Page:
In-House Lawyer Required? Privilege Protects Emails between Non-Attorney Employees 1

The USDC for the District of Kansas recently ruled that the attorney–client privilege does not necessarily require an in-house lawyer to author or directly receive an email, and that the 42923695 - group of multi-ethnic business partners discussing ideasprivilege may protect communications strictly between non-attorney employees.  Rowan v. Sunflower Elec. Power Corp., 2016 WL 3743102 (D. Kan. July 13, 2016).  You may read the decision here.

Background and Arguments

In response to plaintiff’s document requests, the defendant corporation produced a privilege log claiming that the attorney–client privilege covered email communications between two or more non-attorney employees.  Some of the communications merely copied the company’s in-house lawyer, and others did not involve him at all.

The plaintiff challenged this privilege assertion, arguing that “the attorney–client privilege does not apply to emails . . . that were not authored by an attorney or that included an attorney only as having been carbon copied on the communication.”  The court had to consider “the necessity that an attorney be the author or recipient of an email for the privilege to apply.”

Ruling

The court took notice that corporate employees often consult with each other in preparation for consulting the corporation’s in-house lawyer.  With this in mind, the court held that “the attorney–client privilege does not require an attorney to have either authored or received the document at issue in order to maintain the privilege.”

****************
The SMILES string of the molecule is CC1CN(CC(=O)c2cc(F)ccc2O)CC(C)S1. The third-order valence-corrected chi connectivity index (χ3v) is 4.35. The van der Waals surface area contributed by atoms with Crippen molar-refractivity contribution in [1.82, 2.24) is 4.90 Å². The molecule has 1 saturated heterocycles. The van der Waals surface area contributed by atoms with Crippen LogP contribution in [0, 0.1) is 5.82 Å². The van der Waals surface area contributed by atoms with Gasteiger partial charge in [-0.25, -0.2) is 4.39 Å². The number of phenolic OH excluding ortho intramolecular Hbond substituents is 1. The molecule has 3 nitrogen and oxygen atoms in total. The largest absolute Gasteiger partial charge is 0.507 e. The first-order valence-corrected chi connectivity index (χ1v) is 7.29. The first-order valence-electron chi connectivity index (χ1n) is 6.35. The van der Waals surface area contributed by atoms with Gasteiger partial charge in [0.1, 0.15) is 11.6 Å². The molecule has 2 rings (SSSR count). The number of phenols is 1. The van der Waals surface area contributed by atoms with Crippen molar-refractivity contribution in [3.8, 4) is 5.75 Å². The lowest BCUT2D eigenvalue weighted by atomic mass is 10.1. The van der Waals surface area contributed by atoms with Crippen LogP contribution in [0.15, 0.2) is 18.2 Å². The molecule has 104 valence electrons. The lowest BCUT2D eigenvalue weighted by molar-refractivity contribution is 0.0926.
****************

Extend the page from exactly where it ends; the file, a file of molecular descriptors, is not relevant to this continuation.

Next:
Importantly, though, the court stated that the privilege attaches to emails between non-attorney employees “if the communications are confidential and for the purpose of obtaining legal advice from an attorney.”  As the defendant corporate adequately identified these non-attorney employee emails on its privilege log, the privilege applied.

PoP Analysis

The Rowan court states a legal principle that some lawyers overlook—that the putatively privileged communication does not necessarily have to involve an in-house lawyer or outside counsel for the privilege to apply.

But lawyers should not take this decision and others like it to broadly assert the privilege to any email between non-attorney employees.  Counsel should ensure that the challenged communication was confidential when made, remained confidential thereafter, and that the employees communicated for the purpose of (1) the in-house lawyer rendering legal advice or (2) implementing a lawyer’s legal advice.

While the privilege may not require a lawyer’s presence on an email, it does require confidentiality and a legal-advice purpose.